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SIV Latency in Macrophages in the CNS

  • Lucio Gama
  • Celina Abreu
  • Erin N. Shirk
  • Suzanne E. Queen
  • Sarah E. Beck
  • Kelly A. Metcalf Pate
  • Brandon T. Bullock
  • M. Christine Zink
  • Joseph L. Mankowski
  • Janice E. Clements
Chapter
Part of the Current Topics in Microbiology and Immunology book series

Abstract

Lentiviruses infect myeloid cells, leading to acute infection followed by persistent/latent infections not cleared by the host immune system. HIV and SIV are lentiviruses that infect CD4+ lymphocytes in addition to myeloid cells in blood and tissues. HIV infection of myeloid cells in brain, lung, and heart causes tissue-specific diseases that are mostly observed during severe immunosuppression, when the number of circulating CD4+ T cells declines to exceeding low levels. Antiretroviral therapy (ART) controls viral replication but does not successfully eliminate latent virus, which leads to viral rebound once ART is interrupted. HIV latency in CD4+ lymphocytes is the main focus of research and concern when HIV eradication efforts are considered. However, myeloid cells in tissues are long-lived and have not been routinely examined as a potential reservoir. Based on a quantitative viral outgrowth assay (QVOA) designed to evaluate latently infected CD4+ lymphocytes, a similar protocol was developed for the assessment of latently infected myeloid cells in blood and tissues. Using an SIV ART model, it was demonstrated that myeloid cells in blood and brain harbor latent SIV that can be reactivated and produce infectious virus in vitro, demonstrating that myeloid cells have the potential to be an additional latent reservoir of HIV that should be considered during HIV eradication strategies.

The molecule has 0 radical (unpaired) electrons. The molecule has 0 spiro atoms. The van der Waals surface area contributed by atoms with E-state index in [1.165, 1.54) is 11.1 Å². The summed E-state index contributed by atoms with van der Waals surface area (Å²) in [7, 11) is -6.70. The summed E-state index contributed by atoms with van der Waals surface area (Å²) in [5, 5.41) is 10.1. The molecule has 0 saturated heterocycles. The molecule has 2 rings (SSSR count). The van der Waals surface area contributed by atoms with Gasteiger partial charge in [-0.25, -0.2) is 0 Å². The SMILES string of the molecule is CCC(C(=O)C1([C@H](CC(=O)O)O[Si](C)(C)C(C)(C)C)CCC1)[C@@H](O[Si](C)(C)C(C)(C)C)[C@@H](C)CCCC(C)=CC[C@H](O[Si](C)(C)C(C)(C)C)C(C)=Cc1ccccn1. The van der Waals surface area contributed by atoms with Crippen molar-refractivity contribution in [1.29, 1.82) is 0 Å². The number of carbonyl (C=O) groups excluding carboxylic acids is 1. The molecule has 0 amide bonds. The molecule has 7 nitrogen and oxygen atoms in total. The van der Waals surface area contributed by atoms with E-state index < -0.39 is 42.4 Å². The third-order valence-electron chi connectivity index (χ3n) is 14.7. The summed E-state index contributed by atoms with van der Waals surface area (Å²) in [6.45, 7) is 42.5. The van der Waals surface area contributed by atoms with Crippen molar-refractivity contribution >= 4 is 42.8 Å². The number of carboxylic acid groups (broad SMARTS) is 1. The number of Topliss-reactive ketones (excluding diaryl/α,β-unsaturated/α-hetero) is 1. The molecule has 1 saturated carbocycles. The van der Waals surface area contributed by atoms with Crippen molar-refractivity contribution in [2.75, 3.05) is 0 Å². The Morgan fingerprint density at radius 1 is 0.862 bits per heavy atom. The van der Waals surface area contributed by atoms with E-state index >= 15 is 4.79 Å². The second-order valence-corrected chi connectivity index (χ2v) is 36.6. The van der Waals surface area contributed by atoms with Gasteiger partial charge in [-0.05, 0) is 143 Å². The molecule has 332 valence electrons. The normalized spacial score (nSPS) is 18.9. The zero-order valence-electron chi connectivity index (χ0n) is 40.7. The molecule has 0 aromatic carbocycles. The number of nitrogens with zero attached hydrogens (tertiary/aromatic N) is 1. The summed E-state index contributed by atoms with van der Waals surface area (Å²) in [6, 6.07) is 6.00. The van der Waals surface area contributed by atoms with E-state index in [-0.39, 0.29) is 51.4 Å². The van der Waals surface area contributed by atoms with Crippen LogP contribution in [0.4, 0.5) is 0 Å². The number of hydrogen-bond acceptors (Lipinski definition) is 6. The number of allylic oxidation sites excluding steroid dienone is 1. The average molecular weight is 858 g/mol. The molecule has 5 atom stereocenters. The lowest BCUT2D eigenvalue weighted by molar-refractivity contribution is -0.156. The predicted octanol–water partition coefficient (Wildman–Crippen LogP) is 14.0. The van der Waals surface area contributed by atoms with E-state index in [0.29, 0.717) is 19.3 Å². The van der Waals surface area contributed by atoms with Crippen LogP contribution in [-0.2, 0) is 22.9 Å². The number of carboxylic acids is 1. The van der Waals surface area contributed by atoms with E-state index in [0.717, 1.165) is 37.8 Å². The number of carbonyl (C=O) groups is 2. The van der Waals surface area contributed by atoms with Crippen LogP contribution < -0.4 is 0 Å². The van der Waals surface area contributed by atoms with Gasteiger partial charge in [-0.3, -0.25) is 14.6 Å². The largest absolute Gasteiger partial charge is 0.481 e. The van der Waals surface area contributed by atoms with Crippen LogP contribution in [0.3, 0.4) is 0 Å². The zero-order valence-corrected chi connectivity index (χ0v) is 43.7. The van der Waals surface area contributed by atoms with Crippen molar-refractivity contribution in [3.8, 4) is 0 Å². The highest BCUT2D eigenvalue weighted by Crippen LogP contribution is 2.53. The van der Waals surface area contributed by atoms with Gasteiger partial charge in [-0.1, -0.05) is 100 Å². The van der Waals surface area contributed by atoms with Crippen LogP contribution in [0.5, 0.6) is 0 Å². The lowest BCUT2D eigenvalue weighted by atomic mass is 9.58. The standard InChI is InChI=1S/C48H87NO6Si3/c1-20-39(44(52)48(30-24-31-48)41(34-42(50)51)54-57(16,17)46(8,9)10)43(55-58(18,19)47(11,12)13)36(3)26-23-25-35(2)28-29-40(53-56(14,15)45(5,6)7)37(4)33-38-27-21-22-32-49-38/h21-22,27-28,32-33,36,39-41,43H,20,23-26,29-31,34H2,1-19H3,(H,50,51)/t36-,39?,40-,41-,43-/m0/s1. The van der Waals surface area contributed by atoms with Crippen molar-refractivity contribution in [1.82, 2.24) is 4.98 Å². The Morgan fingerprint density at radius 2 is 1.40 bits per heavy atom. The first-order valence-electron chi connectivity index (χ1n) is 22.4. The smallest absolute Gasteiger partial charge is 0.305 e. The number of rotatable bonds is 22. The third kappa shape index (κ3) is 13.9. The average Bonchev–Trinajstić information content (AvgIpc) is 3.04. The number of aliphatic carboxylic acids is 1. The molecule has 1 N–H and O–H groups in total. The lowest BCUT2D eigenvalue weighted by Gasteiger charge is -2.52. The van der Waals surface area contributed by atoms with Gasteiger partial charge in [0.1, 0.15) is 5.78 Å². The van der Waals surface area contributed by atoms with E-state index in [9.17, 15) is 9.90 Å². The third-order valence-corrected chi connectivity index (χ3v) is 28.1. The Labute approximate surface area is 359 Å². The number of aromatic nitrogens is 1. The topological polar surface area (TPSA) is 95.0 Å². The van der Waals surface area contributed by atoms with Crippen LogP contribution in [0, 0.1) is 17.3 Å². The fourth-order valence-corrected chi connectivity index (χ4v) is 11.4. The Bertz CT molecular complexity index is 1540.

Notes

Acknowledgements

These studies were funded by NIH awards R01NS089482, R01NS077869, P40OD0131117, R01NS055651, R56AI118753, R01AI127142, P01MH070306, P01AI131306, and the Johns Hopkins University Center for AIDS Research P30AI094189.

Anti-retroviral compounds for these studies were kindly donated by Gilead, ViiV Healthcare, Bristol-Meyers Squibb, Merck, Abbvie, Janssen, and Roche. These studies were supported by the excellent technical staff in the Retrovirus Lab at Johns Hopkins.

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Copyright information

© Springer International Publishing AG, part of Springer Nature 2018

Authors and Affiliations

  • Lucio Gama
    • 1
  • Celina Abreu
    • 1
  • Erin N. Shirk
    • 1
  • Suzanne E. Queen
    • 1
  • Sarah E. Beck
    • 1
  • Kelly A. Metcalf Pate
    • 1
  • Brandon T. Bullock
    • 1
  • M. Christine Zink
    • 1
  • Joseph L. Mankowski
    • 1
    • 2
    • 3
  • Janice E. Clements
    • 1
    • 2
    • 3
  1. 1.Department of Molecular and Comparative PathobiologyJohns Hopkins UniversityBaltimoreUSA
  2. 2.Department of NeurologyJohns Hopkins UniversityBaltimoreUSA
  3. 3.Department of PathologyJohns Hopkins UniversityBaltimoreUSA

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